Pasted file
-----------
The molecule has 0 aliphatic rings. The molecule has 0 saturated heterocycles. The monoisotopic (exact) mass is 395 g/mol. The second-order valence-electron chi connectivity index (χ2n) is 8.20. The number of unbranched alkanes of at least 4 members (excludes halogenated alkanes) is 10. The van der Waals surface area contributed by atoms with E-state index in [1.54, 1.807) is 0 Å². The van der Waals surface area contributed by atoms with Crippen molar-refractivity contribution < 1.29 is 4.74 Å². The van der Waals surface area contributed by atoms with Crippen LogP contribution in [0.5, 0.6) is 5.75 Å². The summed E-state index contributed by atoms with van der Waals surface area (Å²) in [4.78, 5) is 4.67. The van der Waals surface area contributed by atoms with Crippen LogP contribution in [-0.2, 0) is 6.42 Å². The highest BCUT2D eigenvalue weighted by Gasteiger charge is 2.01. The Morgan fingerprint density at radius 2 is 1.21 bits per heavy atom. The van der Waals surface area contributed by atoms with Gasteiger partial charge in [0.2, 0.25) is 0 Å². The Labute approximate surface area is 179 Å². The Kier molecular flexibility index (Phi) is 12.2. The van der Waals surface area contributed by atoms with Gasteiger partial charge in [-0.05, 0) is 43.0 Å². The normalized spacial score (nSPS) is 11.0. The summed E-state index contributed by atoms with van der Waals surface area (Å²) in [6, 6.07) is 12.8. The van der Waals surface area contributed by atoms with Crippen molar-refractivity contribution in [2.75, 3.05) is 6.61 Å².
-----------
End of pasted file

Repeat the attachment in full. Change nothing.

The molecule has 0 aliphatic rings. The molecule has 0 saturated heterocycles. The monoisotopic (exact) mass is 395 g/mol. The second-order valence-electron chi connectivity index (χ2n) is 8.20. The number of unbranched alkanes of at least 4 members (excludes halogenated alkanes) is 10. The van der Waals surface area contributed by atoms with E-state index in [1.54, 1.807) is 0 Å². The van der Waals surface area contributed by atoms with Crippen molar-refractivity contribution < 1.29 is 4.74 Å². The van der Waals surface area contributed by atoms with Crippen LogP contribution in [0.5, 0.6) is 5.75 Å². The summed E-state index contributed by atoms with van der Waals surface area (Å²) in [4.78, 5) is 4.67. The van der Waals surface area contributed by atoms with Crippen LogP contribution in [-0.2, 0) is 6.42 Å². The highest BCUT2D eigenvalue weighted by Gasteiger charge is 2.01. The Morgan fingerprint density at radius 2 is 1.21 bits per heavy atom. The van der Waals surface area contributed by atoms with Gasteiger partial charge in [0.2, 0.25) is 0 Å². The Labute approximate surface area is 179 Å². The Kier molecular flexibility index (Phi) is 12.2. The van der Waals surface area contributed by atoms with Gasteiger partial charge in [-0.05, 0) is 43.0 Å². The normalized spacial score (nSPS) is 11.0. The summed E-state index contributed by atoms with van der Waals surface area (Å²) in [6, 6.07) is 12.8. The van der Waals surface area contributed by atoms with Crippen molar-refractivity contribution in [2.75, 3.05) is 6.61 Å².